Of Rice, Oil, &“tinapa”…“Understandably, therefore, anyone who must win or lose an election in this country ─ whether parliamentary or presidential ─ must begin his national orientation by mastering the art of manipulation and corruption. Unless you corrupt the electorate by the clandestine provision of illegitimate gifts by day and by night, you stand no chance of losing the election, let alone winning it!”
Sorry if you are not familiar with “tinapa,”for it was the localized name for canned fish in my childhood. Readers below 20 or 30 years ─ the latter-day lactogen generation ─ may be unfamiliar with this venacularization of canned fish, for it was handed down to my generation by our fathers, who also received it from their own fathers. Unfortunately, my generation has been unsuccessful in passing it on to the next generation. That’s why I needed to demystify it in a whole paragraph for the appreciation of my younger readers.
The combination of rice, oil and “tinapa” is a delicate prescription for household happiness, particularly during this austere Covid19 season. It’s not every time that volunteer donors and charitable aspiring politicians come knocking on one’s door, by day and by night, by their own volition, bearing gifts of all sizes and weights, color and taste for noble party delegates.
In addition to the gifts they bring, they also make a thousand and one other promises of future provisions and support for children’s school fees, payment of hospital bills in case of a health emergency, a funeral donation in case of an accidental demise in the family, payment of water and light bills for security against disconnections, and sometimes even support donations for advanced holidays with one or two concubines at a secret location anywhere within the motherland.
And please, do not provoke my ire by asking me to mention some of the very fantastic gifts and laudable accoutrements by which the politicians try to manipulate the conscience of delegates. But they include bicycles, tricycles, motorbikes, flat screen television sets, gari, “koobi,” “alata samina” “shitor”, mobile phones, sugar, tin tomatoes, beans, fish, cassava dough, drinks, and cash ranging from 200 to 400 cedis. So if for instance there are a 1000 delegates in a constituency and a politician targets 600 of them, that adds up to 240 000 by my rudimentary arithmetic. And boy, that is some financial tsunami!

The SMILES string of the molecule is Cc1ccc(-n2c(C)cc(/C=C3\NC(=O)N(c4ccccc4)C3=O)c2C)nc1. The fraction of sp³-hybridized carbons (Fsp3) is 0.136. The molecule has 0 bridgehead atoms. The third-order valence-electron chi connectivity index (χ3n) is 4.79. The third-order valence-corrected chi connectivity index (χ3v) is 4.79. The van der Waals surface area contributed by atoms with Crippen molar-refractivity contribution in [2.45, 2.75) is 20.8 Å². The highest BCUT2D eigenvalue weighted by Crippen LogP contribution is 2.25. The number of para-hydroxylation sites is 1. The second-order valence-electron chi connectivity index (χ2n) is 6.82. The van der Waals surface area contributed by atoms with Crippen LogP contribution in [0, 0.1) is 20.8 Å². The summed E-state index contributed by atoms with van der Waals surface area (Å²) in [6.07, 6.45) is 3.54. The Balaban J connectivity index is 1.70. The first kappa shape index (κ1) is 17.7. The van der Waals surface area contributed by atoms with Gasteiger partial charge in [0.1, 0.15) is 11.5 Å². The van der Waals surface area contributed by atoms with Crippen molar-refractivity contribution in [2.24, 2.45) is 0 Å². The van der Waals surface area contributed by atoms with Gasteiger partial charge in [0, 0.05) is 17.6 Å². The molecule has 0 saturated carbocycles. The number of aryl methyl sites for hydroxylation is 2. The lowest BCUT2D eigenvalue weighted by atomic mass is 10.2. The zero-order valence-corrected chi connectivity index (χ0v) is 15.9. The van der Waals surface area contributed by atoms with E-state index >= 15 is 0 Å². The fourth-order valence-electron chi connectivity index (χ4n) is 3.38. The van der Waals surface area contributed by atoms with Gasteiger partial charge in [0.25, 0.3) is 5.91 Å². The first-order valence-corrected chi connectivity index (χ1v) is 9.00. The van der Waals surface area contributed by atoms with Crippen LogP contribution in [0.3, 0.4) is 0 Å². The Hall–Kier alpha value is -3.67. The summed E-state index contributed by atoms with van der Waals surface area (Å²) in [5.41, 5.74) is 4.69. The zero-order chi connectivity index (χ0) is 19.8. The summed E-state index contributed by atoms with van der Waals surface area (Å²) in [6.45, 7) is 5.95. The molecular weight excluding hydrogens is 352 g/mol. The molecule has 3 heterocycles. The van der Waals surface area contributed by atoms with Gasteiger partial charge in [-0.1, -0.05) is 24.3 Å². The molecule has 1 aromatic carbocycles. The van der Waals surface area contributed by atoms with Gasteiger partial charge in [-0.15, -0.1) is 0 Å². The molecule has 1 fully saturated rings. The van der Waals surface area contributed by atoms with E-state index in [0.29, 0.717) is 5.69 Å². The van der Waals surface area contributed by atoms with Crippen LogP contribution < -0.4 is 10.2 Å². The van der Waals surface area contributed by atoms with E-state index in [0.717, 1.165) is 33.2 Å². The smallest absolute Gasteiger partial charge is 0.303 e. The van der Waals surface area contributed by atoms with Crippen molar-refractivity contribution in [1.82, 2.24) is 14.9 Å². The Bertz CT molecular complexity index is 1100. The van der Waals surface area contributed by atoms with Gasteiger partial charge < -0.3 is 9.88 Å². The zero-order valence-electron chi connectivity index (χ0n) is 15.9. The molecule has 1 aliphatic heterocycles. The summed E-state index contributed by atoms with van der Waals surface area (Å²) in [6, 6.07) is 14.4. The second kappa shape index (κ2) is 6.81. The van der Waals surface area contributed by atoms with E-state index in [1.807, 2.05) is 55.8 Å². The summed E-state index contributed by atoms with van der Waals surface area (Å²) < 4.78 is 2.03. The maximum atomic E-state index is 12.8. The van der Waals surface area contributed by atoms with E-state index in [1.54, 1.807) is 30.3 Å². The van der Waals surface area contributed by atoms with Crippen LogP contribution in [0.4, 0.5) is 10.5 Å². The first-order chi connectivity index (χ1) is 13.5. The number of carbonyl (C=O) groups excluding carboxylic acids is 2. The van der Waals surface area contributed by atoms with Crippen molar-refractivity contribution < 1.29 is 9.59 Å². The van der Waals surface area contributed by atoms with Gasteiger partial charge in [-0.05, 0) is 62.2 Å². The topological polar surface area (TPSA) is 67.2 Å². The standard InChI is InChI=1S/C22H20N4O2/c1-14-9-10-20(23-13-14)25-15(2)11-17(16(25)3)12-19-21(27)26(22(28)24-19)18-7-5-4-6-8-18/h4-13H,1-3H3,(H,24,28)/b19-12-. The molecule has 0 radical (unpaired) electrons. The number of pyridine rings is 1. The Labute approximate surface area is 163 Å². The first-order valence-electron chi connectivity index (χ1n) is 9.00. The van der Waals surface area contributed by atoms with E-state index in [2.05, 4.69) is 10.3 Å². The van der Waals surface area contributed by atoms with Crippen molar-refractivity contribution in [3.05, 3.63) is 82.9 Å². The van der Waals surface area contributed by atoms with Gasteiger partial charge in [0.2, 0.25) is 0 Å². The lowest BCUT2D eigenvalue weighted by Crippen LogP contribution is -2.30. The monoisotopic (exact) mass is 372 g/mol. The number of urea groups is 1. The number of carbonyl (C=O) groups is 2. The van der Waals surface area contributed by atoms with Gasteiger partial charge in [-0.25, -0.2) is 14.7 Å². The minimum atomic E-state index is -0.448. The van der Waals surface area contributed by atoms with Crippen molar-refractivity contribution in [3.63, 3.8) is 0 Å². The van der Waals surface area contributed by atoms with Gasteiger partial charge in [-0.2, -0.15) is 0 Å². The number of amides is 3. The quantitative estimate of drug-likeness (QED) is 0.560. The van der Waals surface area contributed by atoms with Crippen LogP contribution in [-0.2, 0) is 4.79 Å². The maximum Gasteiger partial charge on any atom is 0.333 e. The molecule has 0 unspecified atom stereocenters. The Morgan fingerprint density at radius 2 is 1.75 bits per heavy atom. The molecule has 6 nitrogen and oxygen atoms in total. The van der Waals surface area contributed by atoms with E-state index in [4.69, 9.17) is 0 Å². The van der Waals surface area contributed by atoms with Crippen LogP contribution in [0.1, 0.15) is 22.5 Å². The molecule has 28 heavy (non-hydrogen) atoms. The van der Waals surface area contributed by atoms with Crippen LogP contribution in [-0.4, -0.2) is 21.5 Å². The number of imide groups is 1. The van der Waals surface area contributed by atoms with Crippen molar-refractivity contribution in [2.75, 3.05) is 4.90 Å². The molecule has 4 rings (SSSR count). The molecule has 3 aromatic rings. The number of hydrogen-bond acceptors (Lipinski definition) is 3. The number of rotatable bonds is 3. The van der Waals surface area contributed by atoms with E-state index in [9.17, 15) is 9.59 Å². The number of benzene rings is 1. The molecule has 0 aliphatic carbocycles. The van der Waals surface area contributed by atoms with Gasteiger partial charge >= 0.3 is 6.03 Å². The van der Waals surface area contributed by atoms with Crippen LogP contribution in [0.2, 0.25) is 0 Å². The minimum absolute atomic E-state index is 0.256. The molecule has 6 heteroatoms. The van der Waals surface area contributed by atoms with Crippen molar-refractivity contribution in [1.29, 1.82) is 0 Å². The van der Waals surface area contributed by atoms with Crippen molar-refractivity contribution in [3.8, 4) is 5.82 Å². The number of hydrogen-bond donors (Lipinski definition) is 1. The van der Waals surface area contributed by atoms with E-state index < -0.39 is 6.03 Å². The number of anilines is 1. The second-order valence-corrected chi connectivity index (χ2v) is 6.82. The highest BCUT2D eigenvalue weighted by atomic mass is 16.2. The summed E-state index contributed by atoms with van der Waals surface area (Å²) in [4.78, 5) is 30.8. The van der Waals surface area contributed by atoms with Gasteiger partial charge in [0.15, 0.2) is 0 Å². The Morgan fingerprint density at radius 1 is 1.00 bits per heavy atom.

Understandably therefore, anyone who must win or lose an election in this country ─ whether parliamentary or presidential ─ must begin his national orientation by mastering the art of manipulation and corruption. Unless you corrupt the electorate by the clandestine provision of illegitimate gifts by day and by night, you stand no chance of losing the election, let alone winning it!
Whether we officially christen the election as the Lord’s or launch it by prayers of aggravated fastings in the cathedral makes no difference. These are empty communication slogans craftily designed by the politicians to appeal to the people who give themselves up for corruption at the hands of the cunning politicians.
And so have we all become a nation of rice, oil and “tinapa” citizens, astute and professional in our daily deviations, yet violent in our public affectations and exaggerated religiosity. Our presidents and popes can only look the other way while their people corrupt and plunder the citizens because they themselves are eminent beneficiaries of the social and political flatulence that is drowning a righteous nation in the abyss of illegitimacy and corruption.
How can the battle be the Lord’s, when he neither pays nor accepts bribes? And if truly the battle is the Lord’s, why don’t we condemn the reckless abandon with which our own people corrupt the system? And how can we ever win the battle against corruption (please no such battle exists, never) when we license corrupt behavior in elections and hope to eliminate same when we win the elections and become custodians and managers of the people’s decreasing wealth?
Isn’t this the mother of all deceptions and hallucinations? One big pretentious clan, selfish, greedy people, that is who we are ─ when we profess to love God so unapologetically yet promote bribery and corruption on our streets and homes in broad daylight!
By Theodore Dzeble
Posted by: Theodore Dzeble